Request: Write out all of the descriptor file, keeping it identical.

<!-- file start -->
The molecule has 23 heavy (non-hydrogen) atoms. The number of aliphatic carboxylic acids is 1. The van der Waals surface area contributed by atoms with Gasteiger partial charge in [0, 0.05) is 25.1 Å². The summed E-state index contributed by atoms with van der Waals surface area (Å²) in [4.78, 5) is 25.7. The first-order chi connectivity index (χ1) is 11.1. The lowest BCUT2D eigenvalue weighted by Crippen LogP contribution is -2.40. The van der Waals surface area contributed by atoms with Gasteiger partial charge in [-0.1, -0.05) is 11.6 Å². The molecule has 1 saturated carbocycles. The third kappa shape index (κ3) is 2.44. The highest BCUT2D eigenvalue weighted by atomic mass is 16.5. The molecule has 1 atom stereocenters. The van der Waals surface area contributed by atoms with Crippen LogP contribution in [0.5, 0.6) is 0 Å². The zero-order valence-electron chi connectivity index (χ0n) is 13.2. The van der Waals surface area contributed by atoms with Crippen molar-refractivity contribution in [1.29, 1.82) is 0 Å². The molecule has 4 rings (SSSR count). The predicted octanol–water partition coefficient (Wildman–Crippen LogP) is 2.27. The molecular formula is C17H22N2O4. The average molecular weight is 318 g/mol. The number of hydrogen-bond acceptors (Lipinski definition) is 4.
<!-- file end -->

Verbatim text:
The molecule has 23 heavy (non-hydrogen) atoms. The number of aliphatic carboxylic acids is 1. The van der Waals surface area contributed by atoms with Gasteiger partial charge in [0, 0.05) is 25.1 Å². The summed E-state index contributed by atoms with van der Waals surface area (Å²) in [4.78, 5) is 25.7. The first-order chi connectivity index (χ1) is 11.1. The lowest BCUT2D eigenvalue weighted by Crippen LogP contribution is -2.40. The van der Waals surface area contributed by atoms with Gasteiger partial charge in [-0.1, -0.05) is 11.6 Å². The molecule has 1 saturated carbocycles. The third kappa shape index (κ3) is 2.44. The highest BCUT2D eigenvalue weighted by atomic mass is 16.5. The molecule has 1 atom stereocenters. The van der Waals surface area contributed by atoms with Crippen LogP contribution in [0.5, 0.6) is 0 Å². The zero-order valence-electron chi connectivity index (χ0n) is 13.2. The van der Waals surface area contributed by atoms with Crippen molar-refractivity contribution in [1.29, 1.82) is 0 Å². The molecule has 4 rings (SSSR count). The predicted octanol–water partition coefficient (Wildman–Crippen LogP) is 2.27. The molecular formula is C17H22N2O4. The average molecular weight is 318 g/mol. The number of hydrogen-bond acceptors (Lipinski definition) is 4.